November 12-18, 2001
volume 12, no. 156

The Egalitarian Revolution    part six

The Catholic Patriarchal Family

    As Cardinal Billot, one of the favorites theologians of St. Pius X, explains in his treatise on the Church, human society can be compared to the human body. Now, the body is not just composed of indiscriminately placed cells, but cells that make up organs, which make up systems. So also in human society. We do not just have indiscriminately placed individuals, but families, which make up organic systems.

    In this issue, I would like to present, first, a model ideal, the Catholic patriarchal family, which I would propose as an organic solution to today's crisis in the family and society. In itself the patriarchal Catholic family and organic society is a topic for a symposium. I will intro-duce this subject only briefly, and then go on to discuss the true role of women in the family, how the revolution worked and is working to distort that role, and the Church's response to feminism after Vatican II.

    If you consider only the nuclear family, composed of father, mother and children, you have the initial cell of the society. This is, I realize, where many of young traditional Catholic families are starting. Many of them were children of nuclear homes. Some are from broken homes. How many of us have had to suffer cleavages and breaks in our immediate families, often over lifestyles and religion, the only thing worth fighting for, as G.K. Chesterton said.

    To present the ideal of a Catholic patriarchal family is not to discourage, but to encourage these new families, who may still be small in size, but are noble in intent. Today's "Brave New Family," united under the strong and firm governance of the father, nourished by the warmth and goodness of the mother, strengthened and enlivened by a blessing of God, the children, will be the seeds of a Catholic organic society that will thrive and prosper under the maternal guidance of Our Lady in the days to come.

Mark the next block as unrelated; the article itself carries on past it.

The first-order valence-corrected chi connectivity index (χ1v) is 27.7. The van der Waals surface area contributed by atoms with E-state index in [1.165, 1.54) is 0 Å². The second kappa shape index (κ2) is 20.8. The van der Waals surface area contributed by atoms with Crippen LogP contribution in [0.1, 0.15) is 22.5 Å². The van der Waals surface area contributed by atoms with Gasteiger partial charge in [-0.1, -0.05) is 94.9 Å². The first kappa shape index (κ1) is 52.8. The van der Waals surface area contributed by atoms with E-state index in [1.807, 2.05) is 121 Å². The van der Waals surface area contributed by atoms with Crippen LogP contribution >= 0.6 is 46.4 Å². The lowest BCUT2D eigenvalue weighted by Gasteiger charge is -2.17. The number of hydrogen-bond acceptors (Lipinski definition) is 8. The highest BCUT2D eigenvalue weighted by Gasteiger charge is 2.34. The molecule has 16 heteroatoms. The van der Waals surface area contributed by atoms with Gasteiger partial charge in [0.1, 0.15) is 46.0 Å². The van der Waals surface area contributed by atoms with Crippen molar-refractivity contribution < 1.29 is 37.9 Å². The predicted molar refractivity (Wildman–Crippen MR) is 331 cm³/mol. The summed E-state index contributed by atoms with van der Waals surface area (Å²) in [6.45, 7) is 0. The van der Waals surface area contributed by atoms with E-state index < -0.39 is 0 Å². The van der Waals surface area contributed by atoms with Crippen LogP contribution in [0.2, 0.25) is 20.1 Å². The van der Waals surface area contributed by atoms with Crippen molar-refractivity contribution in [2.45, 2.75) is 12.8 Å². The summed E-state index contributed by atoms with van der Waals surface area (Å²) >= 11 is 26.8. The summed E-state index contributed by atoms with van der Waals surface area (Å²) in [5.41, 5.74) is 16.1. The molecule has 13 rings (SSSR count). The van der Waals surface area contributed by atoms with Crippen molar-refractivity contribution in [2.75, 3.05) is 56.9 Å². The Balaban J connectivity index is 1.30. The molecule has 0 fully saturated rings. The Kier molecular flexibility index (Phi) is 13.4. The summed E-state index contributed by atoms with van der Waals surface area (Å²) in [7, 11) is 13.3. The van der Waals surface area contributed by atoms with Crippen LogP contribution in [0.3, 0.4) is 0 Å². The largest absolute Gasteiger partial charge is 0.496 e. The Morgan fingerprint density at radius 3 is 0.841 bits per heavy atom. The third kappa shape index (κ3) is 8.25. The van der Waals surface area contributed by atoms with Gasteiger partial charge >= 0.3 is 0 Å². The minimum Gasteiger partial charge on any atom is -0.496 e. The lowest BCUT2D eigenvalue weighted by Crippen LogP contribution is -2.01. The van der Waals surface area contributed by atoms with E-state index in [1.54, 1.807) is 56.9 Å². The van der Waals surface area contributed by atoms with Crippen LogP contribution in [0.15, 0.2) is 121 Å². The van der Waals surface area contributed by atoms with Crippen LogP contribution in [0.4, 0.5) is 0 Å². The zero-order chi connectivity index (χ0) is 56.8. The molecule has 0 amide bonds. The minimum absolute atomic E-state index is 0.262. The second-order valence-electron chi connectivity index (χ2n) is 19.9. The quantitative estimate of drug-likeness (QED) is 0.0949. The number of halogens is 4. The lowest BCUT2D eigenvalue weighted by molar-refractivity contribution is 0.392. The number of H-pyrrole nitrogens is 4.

The patriarchal family is the extended family. It begins with a strong basic unit, that nuclear family with which so many are starting today. The children marry and have their own children and live together or in the same general area. Then these marry and have their own families, and all remain united around the persons of the parents. During this organic process, the role of the father -- who is now a grandfather and great-grandfather - grows and extends with the family as well. With the time that passes, the father becomes more respected, more consulted, more integral to the whole.

    This whole can even include kin and members outside the immediate children and their children. For example, perhaps the father's sister was widowed and without children. So she is invited into her brother's household. She cultivates an herb garden and the family gains from her medicinal skills and maternal care. The family can even extend to include the servants. For example, some of the servants that had been in the old Catholic families in Brazil for generations had even taken the surname of the families.

    A beautiful example of the rich and warm relationships of an aristocratic Catholic Spanish family in South America at the beginning of the century can be seen in the 4-video movie entitled "St Therese of the Andes" (available from the Daughters of St. Paul), which I highly recommend. It presents a sweet taste of Catholic family life in a hierarchical and organic society.